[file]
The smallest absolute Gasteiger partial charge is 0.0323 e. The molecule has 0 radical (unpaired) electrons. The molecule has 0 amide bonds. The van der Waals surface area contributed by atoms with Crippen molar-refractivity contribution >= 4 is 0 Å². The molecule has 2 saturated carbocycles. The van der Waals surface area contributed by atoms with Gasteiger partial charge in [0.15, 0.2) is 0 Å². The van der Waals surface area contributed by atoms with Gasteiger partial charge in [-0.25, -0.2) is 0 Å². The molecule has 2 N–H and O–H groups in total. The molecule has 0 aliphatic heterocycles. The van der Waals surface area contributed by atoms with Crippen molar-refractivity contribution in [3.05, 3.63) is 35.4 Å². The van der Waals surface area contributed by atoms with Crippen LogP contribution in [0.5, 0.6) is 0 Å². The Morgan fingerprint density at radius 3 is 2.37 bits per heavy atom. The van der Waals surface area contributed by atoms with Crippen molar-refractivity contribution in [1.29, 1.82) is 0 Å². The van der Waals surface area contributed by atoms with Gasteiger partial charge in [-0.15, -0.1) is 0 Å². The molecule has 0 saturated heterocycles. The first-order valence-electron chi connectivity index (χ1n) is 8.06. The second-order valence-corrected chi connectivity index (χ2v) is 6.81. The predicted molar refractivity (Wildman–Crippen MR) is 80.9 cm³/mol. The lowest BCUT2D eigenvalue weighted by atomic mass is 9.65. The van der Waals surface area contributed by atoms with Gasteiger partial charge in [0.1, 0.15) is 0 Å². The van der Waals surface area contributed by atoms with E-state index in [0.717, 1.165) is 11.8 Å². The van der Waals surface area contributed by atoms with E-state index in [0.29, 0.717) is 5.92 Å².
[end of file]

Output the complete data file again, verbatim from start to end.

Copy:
The smallest absolute Gasteiger partial charge is 0.0323 e. The molecule has 0 radical (unpaired) electrons. The molecule has 0 amide bonds. The van der Waals surface area contributed by atoms with Crippen molar-refractivity contribution >= 4 is 0 Å². The molecule has 2 saturated carbocycles. The van der Waals surface area contributed by atoms with Gasteiger partial charge in [0.15, 0.2) is 0 Å². The van der Waals surface area contributed by atoms with Gasteiger partial charge in [-0.25, -0.2) is 0 Å². The molecule has 2 N–H and O–H groups in total. The molecule has 0 aliphatic heterocycles. The van der Waals surface area contributed by atoms with Crippen molar-refractivity contribution in [3.05, 3.63) is 35.4 Å². The van der Waals surface area contributed by atoms with Crippen LogP contribution in [0.5, 0.6) is 0 Å². The Morgan fingerprint density at radius 3 is 2.37 bits per heavy atom. The van der Waals surface area contributed by atoms with Crippen molar-refractivity contribution in [1.29, 1.82) is 0 Å². The van der Waals surface area contributed by atoms with Gasteiger partial charge in [-0.15, -0.1) is 0 Å². The molecule has 0 saturated heterocycles. The first-order valence-electron chi connectivity index (χ1n) is 8.06. The second-order valence-corrected chi connectivity index (χ2v) is 6.81. The predicted molar refractivity (Wildman–Crippen MR) is 80.9 cm³/mol. The lowest BCUT2D eigenvalue weighted by atomic mass is 9.65. The van der Waals surface area contributed by atoms with Gasteiger partial charge in [0.1, 0.15) is 0 Å². The van der Waals surface area contributed by atoms with E-state index in [0.717, 1.165) is 11.8 Å². The van der Waals surface area contributed by atoms with E-state index in [0.29, 0.717) is 5.92 Å².